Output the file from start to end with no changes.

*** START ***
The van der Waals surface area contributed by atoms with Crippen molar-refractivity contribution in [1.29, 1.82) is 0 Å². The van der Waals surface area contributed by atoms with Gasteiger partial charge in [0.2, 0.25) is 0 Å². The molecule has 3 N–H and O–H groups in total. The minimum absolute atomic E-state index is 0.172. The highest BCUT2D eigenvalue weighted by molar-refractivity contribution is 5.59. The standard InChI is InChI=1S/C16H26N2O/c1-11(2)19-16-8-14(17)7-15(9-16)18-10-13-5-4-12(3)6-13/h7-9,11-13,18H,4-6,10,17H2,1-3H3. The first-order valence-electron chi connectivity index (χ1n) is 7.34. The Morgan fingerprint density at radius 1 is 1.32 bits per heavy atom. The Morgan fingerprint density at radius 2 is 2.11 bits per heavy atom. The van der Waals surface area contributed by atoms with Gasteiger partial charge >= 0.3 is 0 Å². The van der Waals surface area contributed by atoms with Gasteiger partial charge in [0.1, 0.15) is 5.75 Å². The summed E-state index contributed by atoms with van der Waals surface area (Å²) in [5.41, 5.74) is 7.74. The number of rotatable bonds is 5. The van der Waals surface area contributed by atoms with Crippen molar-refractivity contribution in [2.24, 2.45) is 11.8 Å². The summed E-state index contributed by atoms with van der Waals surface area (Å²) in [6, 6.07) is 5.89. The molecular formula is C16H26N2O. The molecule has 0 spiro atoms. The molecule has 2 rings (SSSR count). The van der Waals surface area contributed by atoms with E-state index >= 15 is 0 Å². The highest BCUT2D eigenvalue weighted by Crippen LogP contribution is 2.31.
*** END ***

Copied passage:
The van der Waals surface area contributed by atoms with Crippen molar-refractivity contribution in [1.29, 1.82) is 0 Å². The van der Waals surface area contributed by atoms with Gasteiger partial charge in [0.2, 0.25) is 0 Å². The molecule has 3 N–H and O–H groups in total. The minimum absolute atomic E-state index is 0.172. The highest BCUT2D eigenvalue weighted by molar-refractivity contribution is 5.59. The standard InChI is InChI=1S/C16H26N2O/c1-11(2)19-16-8-14(17)7-15(9-16)18-10-13-5-4-12(3)6-13/h7-9,11-13,18H,4-6,10,17H2,1-3H3. The first-order valence-electron chi connectivity index (χ1n) is 7.34. The Morgan fingerprint density at radius 1 is 1.32 bits per heavy atom. The Morgan fingerprint density at radius 2 is 2.11 bits per heavy atom. The van der Waals surface area contributed by atoms with Gasteiger partial charge >= 0.3 is 0 Å². The van der Waals surface area contributed by atoms with Gasteiger partial charge in [0.1, 0.15) is 5.75 Å². The summed E-state index contributed by atoms with van der Waals surface area (Å²) in [5.41, 5.74) is 7.74. The number of rotatable bonds is 5. The van der Waals surface area contributed by atoms with Crippen molar-refractivity contribution in [2.24, 2.45) is 11.8 Å². The summed E-state index contributed by atoms with van der Waals surface area (Å²) in [6, 6.07) is 5.89. The molecular formula is C16H26N2O. The molecule has 0 spiro atoms. The molecule has 2 rings (SSSR count). The van der Waals surface area contributed by atoms with E-state index >= 15 is 0 Å². The highest BCUT2D eigenvalue weighted by Crippen LogP contribution is 2.31.